Where are active quests shown?
Where does one get these numbers? All I see is 1 to 5 stars per category. And, AFAIK, no info on stuff like anarchy or city razing unless it is actually hidden one of the visible categories.
EDIT: Never mind--a 1.187 save by Zaduzai explained this.
I've been playing India and Babylon has build a city close to one of mine just before it expanded with culture. Now that (Babylonian) city is 98% Indian, but with the Unique Power of Babylon (no resistance in conquered cities) will it still be vulnerable to flipping sides (India in this case)?
How can I change to a new civ spawning without letting the AI move the first turn (and settle the capital in a stupid place)?
Wow, that may be rather complicated. Or so I would expect...
It would require you to rewrite parts of the code, at the very least. If its even possible. But then again, just about anything is possible. The question is rather if its worth the effort.
But lets just see what the others have to say on this.
Can you switch in worldbuilder?
No, but if you enable cheat-mode (look it up) you can use the short-key Alt + z (or something) to switch between players. But I guess the newly spawned Civ would already have built its capital?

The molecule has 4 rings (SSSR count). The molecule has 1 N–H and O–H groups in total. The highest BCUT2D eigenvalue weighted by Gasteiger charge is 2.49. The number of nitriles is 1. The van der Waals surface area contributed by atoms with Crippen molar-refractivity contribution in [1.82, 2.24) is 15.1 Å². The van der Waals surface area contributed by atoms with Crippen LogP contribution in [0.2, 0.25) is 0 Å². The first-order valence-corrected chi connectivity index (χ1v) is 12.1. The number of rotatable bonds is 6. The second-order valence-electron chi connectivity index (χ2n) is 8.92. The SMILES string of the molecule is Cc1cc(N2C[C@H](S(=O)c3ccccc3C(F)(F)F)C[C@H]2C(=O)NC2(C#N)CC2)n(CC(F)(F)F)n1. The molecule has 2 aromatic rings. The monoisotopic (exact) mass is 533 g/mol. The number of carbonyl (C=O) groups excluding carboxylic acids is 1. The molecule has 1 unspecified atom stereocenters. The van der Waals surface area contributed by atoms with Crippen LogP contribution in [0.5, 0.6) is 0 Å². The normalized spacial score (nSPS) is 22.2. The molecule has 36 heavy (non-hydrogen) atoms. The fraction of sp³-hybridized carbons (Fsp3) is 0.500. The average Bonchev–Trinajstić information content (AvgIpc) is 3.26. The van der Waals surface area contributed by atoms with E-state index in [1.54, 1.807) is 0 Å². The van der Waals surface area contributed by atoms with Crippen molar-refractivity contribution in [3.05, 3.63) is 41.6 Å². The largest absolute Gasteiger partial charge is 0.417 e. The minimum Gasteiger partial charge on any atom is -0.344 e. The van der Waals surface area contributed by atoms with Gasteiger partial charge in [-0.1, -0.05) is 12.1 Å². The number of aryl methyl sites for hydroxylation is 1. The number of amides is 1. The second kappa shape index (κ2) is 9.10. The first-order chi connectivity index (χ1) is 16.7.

Thanks, I will try that. Will be annoying if they still get their first turn tho. I've always wondered about them having that move, is there any reason its set up like that?
Its probably just a consequence of relaying on Python call-ups for the feature. Those are set up in a specific fashion and changing the order in which things are done would - probably - in the SDK.
I think this would require a complete rewrite of how spawns and the autoplay mode work.
No, if you change civs in this way, as described here, on the turn of the spawn, you get control of the civ before any cities have been built or units moved. So it's easy to get around
Why does America's stability range include some ridiculous air bases in Europe while Russia's does not include, Poland or the Baltics or Finland or the 'stans etc. (EDIT: or even Irkutsk or Murmansk)?